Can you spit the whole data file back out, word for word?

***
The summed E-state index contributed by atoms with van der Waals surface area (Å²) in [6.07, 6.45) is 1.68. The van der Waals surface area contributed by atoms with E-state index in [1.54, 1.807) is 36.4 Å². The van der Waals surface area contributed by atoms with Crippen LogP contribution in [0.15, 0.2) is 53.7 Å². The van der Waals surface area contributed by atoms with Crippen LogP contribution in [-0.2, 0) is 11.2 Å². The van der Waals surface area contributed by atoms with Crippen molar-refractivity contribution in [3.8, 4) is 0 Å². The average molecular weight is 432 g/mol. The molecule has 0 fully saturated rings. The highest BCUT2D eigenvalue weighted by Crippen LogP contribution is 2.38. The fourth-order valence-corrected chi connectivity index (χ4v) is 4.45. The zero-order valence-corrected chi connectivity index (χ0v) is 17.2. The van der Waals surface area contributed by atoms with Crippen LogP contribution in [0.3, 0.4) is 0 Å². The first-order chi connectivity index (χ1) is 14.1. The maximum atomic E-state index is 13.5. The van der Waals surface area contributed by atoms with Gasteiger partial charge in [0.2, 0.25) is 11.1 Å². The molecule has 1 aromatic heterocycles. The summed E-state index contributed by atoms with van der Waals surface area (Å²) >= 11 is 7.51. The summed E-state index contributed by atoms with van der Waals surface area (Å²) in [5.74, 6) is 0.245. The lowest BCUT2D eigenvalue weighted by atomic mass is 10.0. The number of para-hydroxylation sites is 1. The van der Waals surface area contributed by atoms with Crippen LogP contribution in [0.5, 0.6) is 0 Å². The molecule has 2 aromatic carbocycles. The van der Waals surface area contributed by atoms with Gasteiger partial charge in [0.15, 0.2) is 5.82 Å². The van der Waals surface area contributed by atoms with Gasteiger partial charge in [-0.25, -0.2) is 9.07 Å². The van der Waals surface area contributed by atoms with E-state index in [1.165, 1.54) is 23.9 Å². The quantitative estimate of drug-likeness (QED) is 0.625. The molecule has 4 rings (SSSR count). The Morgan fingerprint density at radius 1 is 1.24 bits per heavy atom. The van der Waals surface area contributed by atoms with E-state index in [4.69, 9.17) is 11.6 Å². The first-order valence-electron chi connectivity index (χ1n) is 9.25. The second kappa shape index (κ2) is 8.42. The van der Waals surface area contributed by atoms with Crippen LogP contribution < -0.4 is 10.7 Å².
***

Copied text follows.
The summed E-state index contributed by atoms with van der Waals surface area (Å²) in [6.07, 6.45) is 1.68. The van der Waals surface area contributed by atoms with E-state index in [1.54, 1.807) is 36.4 Å². The van der Waals surface area contributed by atoms with Crippen LogP contribution in [0.15, 0.2) is 53.7 Å². The van der Waals surface area contributed by atoms with Crippen LogP contribution in [-0.2, 0) is 11.2 Å². The van der Waals surface area contributed by atoms with Crippen molar-refractivity contribution in [3.8, 4) is 0 Å². The average molecular weight is 432 g/mol. The molecule has 0 fully saturated rings. The highest BCUT2D eigenvalue weighted by Crippen LogP contribution is 2.38. The fourth-order valence-corrected chi connectivity index (χ4v) is 4.45. The zero-order valence-corrected chi connectivity index (χ0v) is 17.2. The van der Waals surface area contributed by atoms with Crippen LogP contribution in [0.3, 0.4) is 0 Å². The first-order chi connectivity index (χ1) is 14.1. The maximum atomic E-state index is 13.5. The van der Waals surface area contributed by atoms with Gasteiger partial charge in [0.2, 0.25) is 11.1 Å². The molecule has 1 aromatic heterocycles. The summed E-state index contributed by atoms with van der Waals surface area (Å²) >= 11 is 7.51. The summed E-state index contributed by atoms with van der Waals surface area (Å²) in [5.74, 6) is 0.245. The lowest BCUT2D eigenvalue weighted by atomic mass is 10.0. The number of para-hydroxylation sites is 1. The van der Waals surface area contributed by atoms with Crippen LogP contribution in [0.5, 0.6) is 0 Å². The molecule has 2 aromatic carbocycles. The van der Waals surface area contributed by atoms with Gasteiger partial charge in [0.15, 0.2) is 5.82 Å². The van der Waals surface area contributed by atoms with Gasteiger partial charge in [-0.25, -0.2) is 9.07 Å². The van der Waals surface area contributed by atoms with E-state index in [1.165, 1.54) is 23.9 Å². The quantitative estimate of drug-likeness (QED) is 0.625. The molecule has 4 rings (SSSR count). The Morgan fingerprint density at radius 1 is 1.24 bits per heavy atom. The van der Waals surface area contributed by atoms with E-state index in [4.69, 9.17) is 11.6 Å². The first-order valence-electron chi connectivity index (χ1n) is 9.25. The second kappa shape index (κ2) is 8.42. The van der Waals surface area contributed by atoms with Crippen LogP contribution < -0.4 is 10.7 Å².